The Australian domestic climate surrounding the emission trading scheme issue contrasts with the confidence and dynamism demonstrated by Labour Prime minister Kevin Rudd in multilateral talks. Mr Rudd was in New York late September to advance international negotiations on strategies to cut greenhouse gas emissions ahead of the December Copenhagen summit. He met Bill Clinton to discuss climate change and positioned Australia as a middle-power honest broker that can help smooth the way between the two superpowers, the US and China, which hold the key to a successful agreement in Copenhagen. Discussing tactics with UN Secretary-General, Ban Ki Moon, the latter asked Mr Rudd to chair a meeting at the climate talks – a significant role which recognises the contribution Australia has made so far to the global effort to strike a deal (SMH 21/09/09).
Nevertheless, back home, the Opposition (the Coalition of Liberals and Nationals), is trying to delay as much as possible the adoption of ETS legislation. As previously explained on this blog here and here, Rudd’s Carbon Pollution Reduction Scheme (CPRS) was defeated by the Senate in August. The legislation is due to be reintroduced in Parliament in November and the Opposition had been given until October 19th to present amendments.
But the Opposition leader, the Liberal Malcom Turnbull, is struggling to control the disunity among Coalition members. Increasing the pressure on their leader, many Coalition MPs are urging not to cut a deal with the government before the December meeting in Copenhagen. The Coalition argues that there might not be time to debate the legislation before the end of this parliamentary year. But in reality, it wants to wait and see what other countries will commit to. During a shadow cabinet meeting held last week, tactics were discussed and Turnbull desperately tried to unify his colleagues in favour of negotiations with the government. But opponents like Senator Mason have been arguing that to pass climate legislation before Copenhagen would “risk Australian jobs and Australia’s standard of living for negligible environmental benefit” (CourrierMail 06/10/09). Some Opposition members have charged that the rationale of the shadow cabinet for backing a pre-Copenhagen climate deal was to “avoid a double dissolution election” and the possibility of a flawed emissions trading scheme passing at a joint Parliamentary sitting (CourrierMail 06/10/09).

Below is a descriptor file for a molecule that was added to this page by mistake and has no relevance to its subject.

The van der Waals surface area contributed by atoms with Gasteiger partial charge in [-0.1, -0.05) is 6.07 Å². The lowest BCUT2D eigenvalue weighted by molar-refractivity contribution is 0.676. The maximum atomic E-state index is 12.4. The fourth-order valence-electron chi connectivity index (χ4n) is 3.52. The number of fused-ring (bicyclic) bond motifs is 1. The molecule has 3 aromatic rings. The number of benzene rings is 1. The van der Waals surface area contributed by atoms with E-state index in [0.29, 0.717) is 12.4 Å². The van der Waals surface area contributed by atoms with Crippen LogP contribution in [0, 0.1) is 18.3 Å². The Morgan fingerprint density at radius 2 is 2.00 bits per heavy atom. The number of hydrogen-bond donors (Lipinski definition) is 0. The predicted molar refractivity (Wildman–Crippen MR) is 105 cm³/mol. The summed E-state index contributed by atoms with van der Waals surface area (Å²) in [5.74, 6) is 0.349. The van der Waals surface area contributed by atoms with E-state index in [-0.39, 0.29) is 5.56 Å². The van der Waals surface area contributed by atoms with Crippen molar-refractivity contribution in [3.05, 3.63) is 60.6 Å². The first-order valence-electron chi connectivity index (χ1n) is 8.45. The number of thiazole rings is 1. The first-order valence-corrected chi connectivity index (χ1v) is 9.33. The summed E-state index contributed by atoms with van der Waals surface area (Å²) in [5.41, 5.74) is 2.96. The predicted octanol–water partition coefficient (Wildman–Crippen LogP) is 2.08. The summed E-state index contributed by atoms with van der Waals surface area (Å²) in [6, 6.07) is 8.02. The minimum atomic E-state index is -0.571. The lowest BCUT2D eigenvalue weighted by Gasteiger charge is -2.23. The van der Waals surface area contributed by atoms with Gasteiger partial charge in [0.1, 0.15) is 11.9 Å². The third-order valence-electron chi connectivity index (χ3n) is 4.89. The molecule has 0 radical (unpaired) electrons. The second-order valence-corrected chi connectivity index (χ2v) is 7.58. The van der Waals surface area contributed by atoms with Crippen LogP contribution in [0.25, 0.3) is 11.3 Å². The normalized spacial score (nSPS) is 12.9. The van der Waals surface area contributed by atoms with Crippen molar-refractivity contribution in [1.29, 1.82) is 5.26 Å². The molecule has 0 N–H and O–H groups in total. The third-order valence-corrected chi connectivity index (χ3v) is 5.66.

Mr Turnbull might actually be right to fear an election since his party has just taken another hit in the poll, the government leading by 16 points. Turnbull is now calling for a special meeting on October 18th, and hopes to get an agreement on proposed amendments to the CPRS legislation (ABC 06/10/09). Now that he has officially canvassed a split with the Nationals, who have said they will not agree to any deal with the Government over the scheme, Mr Turnbull must reduce chances of potential unrest among its own party when Parliament will resume on October 19th.